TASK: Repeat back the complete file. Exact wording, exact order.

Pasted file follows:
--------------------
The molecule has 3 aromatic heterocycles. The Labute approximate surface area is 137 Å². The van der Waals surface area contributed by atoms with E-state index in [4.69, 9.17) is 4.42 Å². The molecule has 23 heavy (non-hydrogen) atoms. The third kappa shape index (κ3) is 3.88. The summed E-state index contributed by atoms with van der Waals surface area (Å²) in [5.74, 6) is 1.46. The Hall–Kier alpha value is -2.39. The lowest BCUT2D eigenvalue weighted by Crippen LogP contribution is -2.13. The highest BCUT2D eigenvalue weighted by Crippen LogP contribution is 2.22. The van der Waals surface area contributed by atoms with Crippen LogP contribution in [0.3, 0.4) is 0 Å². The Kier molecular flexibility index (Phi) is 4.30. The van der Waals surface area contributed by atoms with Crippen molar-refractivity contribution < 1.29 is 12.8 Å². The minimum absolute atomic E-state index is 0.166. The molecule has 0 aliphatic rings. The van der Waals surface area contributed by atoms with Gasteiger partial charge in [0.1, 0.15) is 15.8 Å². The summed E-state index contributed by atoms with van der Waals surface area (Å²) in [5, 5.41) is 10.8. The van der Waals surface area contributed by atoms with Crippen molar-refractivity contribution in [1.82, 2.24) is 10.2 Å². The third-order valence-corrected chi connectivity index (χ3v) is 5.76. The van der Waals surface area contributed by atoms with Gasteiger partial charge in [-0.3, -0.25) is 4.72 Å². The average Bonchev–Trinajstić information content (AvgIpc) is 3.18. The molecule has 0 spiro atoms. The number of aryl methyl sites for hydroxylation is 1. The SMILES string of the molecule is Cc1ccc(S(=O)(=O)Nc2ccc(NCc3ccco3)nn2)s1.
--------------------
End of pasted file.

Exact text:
The molecule has 3 aromatic heterocycles. The Labute approximate surface area is 137 Å². The van der Waals surface area contributed by atoms with E-state index in [4.69, 9.17) is 4.42 Å². The molecule has 23 heavy (non-hydrogen) atoms. The third kappa shape index (κ3) is 3.88. The summed E-state index contributed by atoms with van der Waals surface area (Å²) in [5.74, 6) is 1.46. The Hall–Kier alpha value is -2.39. The lowest BCUT2D eigenvalue weighted by Crippen LogP contribution is -2.13. The highest BCUT2D eigenvalue weighted by Crippen LogP contribution is 2.22. The van der Waals surface area contributed by atoms with Crippen LogP contribution in [0.3, 0.4) is 0 Å². The Kier molecular flexibility index (Phi) is 4.30. The van der Waals surface area contributed by atoms with Crippen molar-refractivity contribution < 1.29 is 12.8 Å². The minimum absolute atomic E-state index is 0.166. The molecule has 0 aliphatic rings. The van der Waals surface area contributed by atoms with Gasteiger partial charge in [0.1, 0.15) is 15.8 Å². The summed E-state index contributed by atoms with van der Waals surface area (Å²) in [5, 5.41) is 10.8. The van der Waals surface area contributed by atoms with Crippen molar-refractivity contribution in [1.82, 2.24) is 10.2 Å². The third-order valence-corrected chi connectivity index (χ3v) is 5.76. The van der Waals surface area contributed by atoms with Gasteiger partial charge in [-0.3, -0.25) is 4.72 Å². The average Bonchev–Trinajstić information content (AvgIpc) is 3.18. The molecule has 0 spiro atoms. The number of aryl methyl sites for hydroxylation is 1. The SMILES string of the molecule is Cc1ccc(S(=O)(=O)Nc2ccc(NCc3ccco3)nn2)s1.